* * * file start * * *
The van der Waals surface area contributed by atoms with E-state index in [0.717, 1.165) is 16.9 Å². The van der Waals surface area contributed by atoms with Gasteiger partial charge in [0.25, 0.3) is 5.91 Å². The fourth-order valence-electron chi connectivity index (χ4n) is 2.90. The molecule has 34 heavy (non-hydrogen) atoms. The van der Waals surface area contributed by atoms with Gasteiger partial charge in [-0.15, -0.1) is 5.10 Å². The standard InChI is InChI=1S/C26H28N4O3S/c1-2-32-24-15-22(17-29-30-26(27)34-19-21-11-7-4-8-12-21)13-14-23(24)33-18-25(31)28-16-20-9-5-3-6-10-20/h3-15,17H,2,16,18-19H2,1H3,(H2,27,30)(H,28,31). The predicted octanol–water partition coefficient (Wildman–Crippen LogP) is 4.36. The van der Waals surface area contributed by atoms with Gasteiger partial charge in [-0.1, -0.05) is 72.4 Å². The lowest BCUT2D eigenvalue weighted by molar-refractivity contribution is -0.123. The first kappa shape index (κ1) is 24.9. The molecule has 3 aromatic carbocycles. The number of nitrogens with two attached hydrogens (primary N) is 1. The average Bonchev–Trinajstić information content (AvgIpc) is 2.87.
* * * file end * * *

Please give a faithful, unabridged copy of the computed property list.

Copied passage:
The van der Waals surface area contributed by atoms with E-state index in [0.717, 1.165) is 16.9 Å². The van der Waals surface area contributed by atoms with Gasteiger partial charge in [0.25, 0.3) is 5.91 Å². The fourth-order valence-electron chi connectivity index (χ4n) is 2.90. The molecule has 34 heavy (non-hydrogen) atoms. The van der Waals surface area contributed by atoms with Gasteiger partial charge in [-0.15, -0.1) is 5.10 Å². The standard InChI is InChI=1S/C26H28N4O3S/c1-2-32-24-15-22(17-29-30-26(27)34-19-21-11-7-4-8-12-21)13-14-23(24)33-18-25(31)28-16-20-9-5-3-6-10-20/h3-15,17H,2,16,18-19H2,1H3,(H2,27,30)(H,28,31). The predicted octanol–water partition coefficient (Wildman–Crippen LogP) is 4.36. The van der Waals surface area contributed by atoms with Gasteiger partial charge in [-0.1, -0.05) is 72.4 Å². The lowest BCUT2D eigenvalue weighted by molar-refractivity contribution is -0.123. The first kappa shape index (κ1) is 24.9. The molecule has 3 aromatic carbocycles. The number of nitrogens with two attached hydrogens (primary N) is 1. The average Bonchev–Trinajstić information content (AvgIpc) is 2.87.